October 28, 2009, - 12:35 am
Had he lived, one thing is for certain. Michael Jackson’s concert would have been amazing (minus the global warming/green BS).
“This Is It,” out in theaters today, chronicles rehearsals for the late Jackson’s planned fifty concert dates in a tour of the same name. I expected to hate it. But I was pleasantly surprised. It shows us a Michael Jackson who was intensely involved in every note, every shot, every movement of his show. We see an intense perfectionist, but also a guy who was extremely nice to all in his crew and respected and loved by them. (At the end of his rehearsals, Jackson verbally returns the feeling, telling his dancers, musicians and assorted crew, “I love you. We’re all family.”)
“This Is It” is the next best thing to going to a Jackson concert. Audiences will see not just Jackson and his dancers performing many of his major hits, but also elaborate videos–essentially mini-movies–shot to go along with them and be shown on-stage at his shows.
Michael Jackson is clearly not the dying, out-of-it druggie we were told about. The movie consistently shows us a Michael Jackson who is not the sickly, exhausted, weak, but a guy who has more energy at age 50 than most men have at age 30. I was amazed at his strength and stamina, even if his legs were bone thin. Jackson’s non-stop dance moves and endless supply of energy through long rehearsals are simply fascinating. And he’s extremely lucid, engaging, and funny (sometimes unintentionally).
Jackson’s talent to hear specific notes and insist on them with his crew, as well as his acute sense of timing–all on display here as he instructs his production staff–show the genius of Michael Jackson. We’ve heard that word, genius, casualy used to describe Jackson far too many times. But this movie shows it to us in spades.
And while some of the singing appears dubbed in, most of it is Michael Jackson’s undoctored voice, still mellifluous and able to reach very high notes at the usually limiting age fifty.
The sets, the videos, the costumes–a good deal of which we see–are amazing, whether it’s the newly-shot scary video and costumes for “Thriller,” or the giant spider out of which Jackson appears.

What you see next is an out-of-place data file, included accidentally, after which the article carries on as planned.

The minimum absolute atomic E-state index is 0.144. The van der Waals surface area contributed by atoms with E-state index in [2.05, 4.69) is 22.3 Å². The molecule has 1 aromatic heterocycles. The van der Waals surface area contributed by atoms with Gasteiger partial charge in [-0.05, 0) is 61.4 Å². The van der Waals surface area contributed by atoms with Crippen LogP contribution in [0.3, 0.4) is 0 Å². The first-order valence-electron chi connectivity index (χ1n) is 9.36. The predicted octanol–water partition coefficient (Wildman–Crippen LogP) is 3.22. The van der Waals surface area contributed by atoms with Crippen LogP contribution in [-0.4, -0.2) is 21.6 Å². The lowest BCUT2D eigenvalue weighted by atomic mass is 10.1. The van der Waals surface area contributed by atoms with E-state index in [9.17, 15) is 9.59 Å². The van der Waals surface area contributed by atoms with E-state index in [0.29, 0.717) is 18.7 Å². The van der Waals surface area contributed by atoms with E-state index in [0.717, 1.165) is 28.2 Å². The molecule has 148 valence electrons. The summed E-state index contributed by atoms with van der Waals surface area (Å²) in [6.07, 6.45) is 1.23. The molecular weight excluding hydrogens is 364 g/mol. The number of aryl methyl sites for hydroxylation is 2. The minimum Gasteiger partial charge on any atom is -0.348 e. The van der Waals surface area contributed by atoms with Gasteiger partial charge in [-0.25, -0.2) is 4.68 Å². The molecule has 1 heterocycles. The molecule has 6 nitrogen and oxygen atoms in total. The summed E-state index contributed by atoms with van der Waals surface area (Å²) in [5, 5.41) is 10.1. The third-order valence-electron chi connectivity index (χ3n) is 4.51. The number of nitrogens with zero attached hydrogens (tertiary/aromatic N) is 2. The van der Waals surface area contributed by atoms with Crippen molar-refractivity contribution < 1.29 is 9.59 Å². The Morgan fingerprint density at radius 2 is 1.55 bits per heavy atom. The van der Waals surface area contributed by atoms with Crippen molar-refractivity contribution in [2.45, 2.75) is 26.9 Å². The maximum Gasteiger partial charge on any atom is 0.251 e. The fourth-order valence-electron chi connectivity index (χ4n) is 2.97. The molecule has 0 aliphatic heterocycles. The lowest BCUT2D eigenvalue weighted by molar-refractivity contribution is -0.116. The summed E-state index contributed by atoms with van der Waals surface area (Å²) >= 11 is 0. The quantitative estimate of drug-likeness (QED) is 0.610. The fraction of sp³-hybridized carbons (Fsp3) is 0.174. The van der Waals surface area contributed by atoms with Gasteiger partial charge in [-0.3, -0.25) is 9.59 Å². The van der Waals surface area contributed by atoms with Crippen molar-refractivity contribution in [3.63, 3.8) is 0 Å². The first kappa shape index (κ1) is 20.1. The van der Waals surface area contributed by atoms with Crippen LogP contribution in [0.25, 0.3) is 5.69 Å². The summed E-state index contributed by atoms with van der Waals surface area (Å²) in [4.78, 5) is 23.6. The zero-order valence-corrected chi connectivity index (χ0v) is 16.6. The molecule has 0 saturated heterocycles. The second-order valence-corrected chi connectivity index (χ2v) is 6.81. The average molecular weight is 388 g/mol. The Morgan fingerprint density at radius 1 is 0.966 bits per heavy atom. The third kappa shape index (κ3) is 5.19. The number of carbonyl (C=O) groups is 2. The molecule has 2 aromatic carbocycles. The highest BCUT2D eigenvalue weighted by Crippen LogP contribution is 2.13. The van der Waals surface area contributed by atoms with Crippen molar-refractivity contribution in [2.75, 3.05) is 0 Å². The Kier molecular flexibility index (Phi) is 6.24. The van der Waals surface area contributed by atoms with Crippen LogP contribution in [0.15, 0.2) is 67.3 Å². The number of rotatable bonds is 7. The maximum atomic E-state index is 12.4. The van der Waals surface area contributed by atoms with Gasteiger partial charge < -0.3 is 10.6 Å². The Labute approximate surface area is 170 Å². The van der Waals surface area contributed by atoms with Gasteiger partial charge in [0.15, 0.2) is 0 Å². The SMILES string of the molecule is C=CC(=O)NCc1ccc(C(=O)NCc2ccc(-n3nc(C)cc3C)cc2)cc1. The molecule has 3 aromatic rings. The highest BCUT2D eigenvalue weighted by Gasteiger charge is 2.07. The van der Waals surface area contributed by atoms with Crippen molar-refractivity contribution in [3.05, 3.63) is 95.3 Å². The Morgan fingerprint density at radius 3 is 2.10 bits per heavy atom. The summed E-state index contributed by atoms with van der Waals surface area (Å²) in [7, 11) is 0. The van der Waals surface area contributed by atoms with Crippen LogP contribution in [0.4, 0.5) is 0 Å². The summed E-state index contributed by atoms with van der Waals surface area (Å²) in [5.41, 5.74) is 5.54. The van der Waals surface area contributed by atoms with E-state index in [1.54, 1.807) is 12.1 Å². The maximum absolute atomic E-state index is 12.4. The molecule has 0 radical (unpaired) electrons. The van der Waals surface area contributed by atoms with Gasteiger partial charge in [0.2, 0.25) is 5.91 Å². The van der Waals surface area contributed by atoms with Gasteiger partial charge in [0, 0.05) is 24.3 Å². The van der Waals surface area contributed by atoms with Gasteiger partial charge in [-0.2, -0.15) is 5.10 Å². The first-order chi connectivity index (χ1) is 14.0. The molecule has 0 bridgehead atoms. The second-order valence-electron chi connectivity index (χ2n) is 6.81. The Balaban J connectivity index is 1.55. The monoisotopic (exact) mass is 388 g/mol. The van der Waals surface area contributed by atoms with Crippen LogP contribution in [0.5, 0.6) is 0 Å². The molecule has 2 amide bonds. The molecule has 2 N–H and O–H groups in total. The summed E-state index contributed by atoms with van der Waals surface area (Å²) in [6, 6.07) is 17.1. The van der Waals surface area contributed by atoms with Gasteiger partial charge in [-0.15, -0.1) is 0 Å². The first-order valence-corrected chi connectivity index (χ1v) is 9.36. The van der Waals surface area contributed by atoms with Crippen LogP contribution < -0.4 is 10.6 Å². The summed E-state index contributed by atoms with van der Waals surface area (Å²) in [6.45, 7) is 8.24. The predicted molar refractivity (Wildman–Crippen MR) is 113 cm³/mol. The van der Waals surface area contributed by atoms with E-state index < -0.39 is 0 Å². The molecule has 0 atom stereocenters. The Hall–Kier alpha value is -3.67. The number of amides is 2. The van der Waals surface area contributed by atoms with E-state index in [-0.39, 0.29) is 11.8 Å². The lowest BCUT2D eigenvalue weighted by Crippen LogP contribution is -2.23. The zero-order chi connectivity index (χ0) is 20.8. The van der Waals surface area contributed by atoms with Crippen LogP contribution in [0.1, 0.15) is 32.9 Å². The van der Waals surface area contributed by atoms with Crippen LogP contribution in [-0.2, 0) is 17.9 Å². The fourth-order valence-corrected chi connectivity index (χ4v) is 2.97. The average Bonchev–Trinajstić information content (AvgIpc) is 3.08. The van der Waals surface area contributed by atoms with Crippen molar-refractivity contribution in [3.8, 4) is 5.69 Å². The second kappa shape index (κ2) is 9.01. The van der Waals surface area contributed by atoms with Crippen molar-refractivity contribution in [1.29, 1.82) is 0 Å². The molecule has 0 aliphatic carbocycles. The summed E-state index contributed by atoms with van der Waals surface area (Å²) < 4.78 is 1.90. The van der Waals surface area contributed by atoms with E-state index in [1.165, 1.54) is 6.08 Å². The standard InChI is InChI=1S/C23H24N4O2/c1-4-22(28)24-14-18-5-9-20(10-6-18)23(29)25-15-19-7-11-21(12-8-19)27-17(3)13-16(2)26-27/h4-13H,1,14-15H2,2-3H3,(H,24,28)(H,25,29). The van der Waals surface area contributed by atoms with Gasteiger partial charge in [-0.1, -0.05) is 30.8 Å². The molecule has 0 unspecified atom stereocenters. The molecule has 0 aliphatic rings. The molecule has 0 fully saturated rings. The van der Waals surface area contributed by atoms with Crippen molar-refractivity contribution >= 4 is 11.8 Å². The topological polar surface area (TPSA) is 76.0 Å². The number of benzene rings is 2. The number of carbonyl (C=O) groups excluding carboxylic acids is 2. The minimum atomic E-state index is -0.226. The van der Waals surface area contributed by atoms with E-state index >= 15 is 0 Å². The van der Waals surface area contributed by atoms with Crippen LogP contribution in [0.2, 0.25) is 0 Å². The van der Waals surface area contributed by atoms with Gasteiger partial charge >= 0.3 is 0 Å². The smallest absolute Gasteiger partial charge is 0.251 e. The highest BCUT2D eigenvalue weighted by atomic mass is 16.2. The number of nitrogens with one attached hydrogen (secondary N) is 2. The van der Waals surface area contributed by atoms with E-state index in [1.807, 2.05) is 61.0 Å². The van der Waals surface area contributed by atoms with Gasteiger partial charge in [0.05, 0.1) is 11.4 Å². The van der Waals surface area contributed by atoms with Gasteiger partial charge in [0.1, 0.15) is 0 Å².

Also fascinating is phenomenal 24-year-old Australian blonde female lead guitarist, Orianthi Panagaris, the best female guitarist I’ve ever seen or heard. She’s spectacular–the female Joe Satriani–and Jackson tells her to shine as he helps direct her electric slide solo. Also cool is extremely talented guitarist, Tommy Organ.
While we never really know what people are like when the cameras are turned off, what’s most notable in this movie are not just Jackson’s singing, dancing, and musical talent and that he’s completely in control of his faculties, physique, and composure. No, what comes through here even more than any of those things is what a nice guy Jackson seems to be. Even when he’s briefly in pain or disagrees, he’s nice and calm to an amazing degree and good to the people around him. In contrast is his sycophantic, cheesy tour director, Kenny Ortega. I also note that Jackson–despite all of the interviews and articles noting his estrangement from father, Joe Jackson–specifically asks during the performance of a medley of Jackson Five songs, “May G-d Bless Joseph and Katharine.”
I could have done without “environmental scholar” Michael Jackson’s pronouncement that “we only have four years left to repair the damage” we’ve caused through our “mismanagement of the planet.” Spare me. This is a guy who flew in private planes and used more energy with mansions and concert halls than an entire rural town. And Jackson made clear that this was “the important message I want to relay with my concert,” complete with little girl with an Arabic tattoo on her forehead, watching her jungle forest destroyed by a bulldozer. But other than that politically correct absurdity, the documentary was politics-free.
While I felt the hype and revisionist worship of Michael Jackson after his death was excessive to the nth, “This Is It” shows what a tragedy it was that this incredible talent died before his time. It also shows that he was in great shape and not on his way to his death bed–not even close–just days before he tragically passed away.
Frankly, “This Is It” is a far better tribute to the late Michael Jackson than all of the phony tributes and monologues delivered at his memorial service, this past summer.
It’s a little long, but akin to a full-length Jackson concert. If you’re not a Michael Jackson fan, this movie isn’t for you, and you might be bored. But if you are, it’s well done and well worth your $10. Go see it.
This Is It: This Was Worth It.
Tags: guitarist, Joe Jackson, Kenny Ortega, Michael Jackson, Movie Reviews, Orianthi, Orianthi Panagaris, This Is It, Thriller, Tommy Organ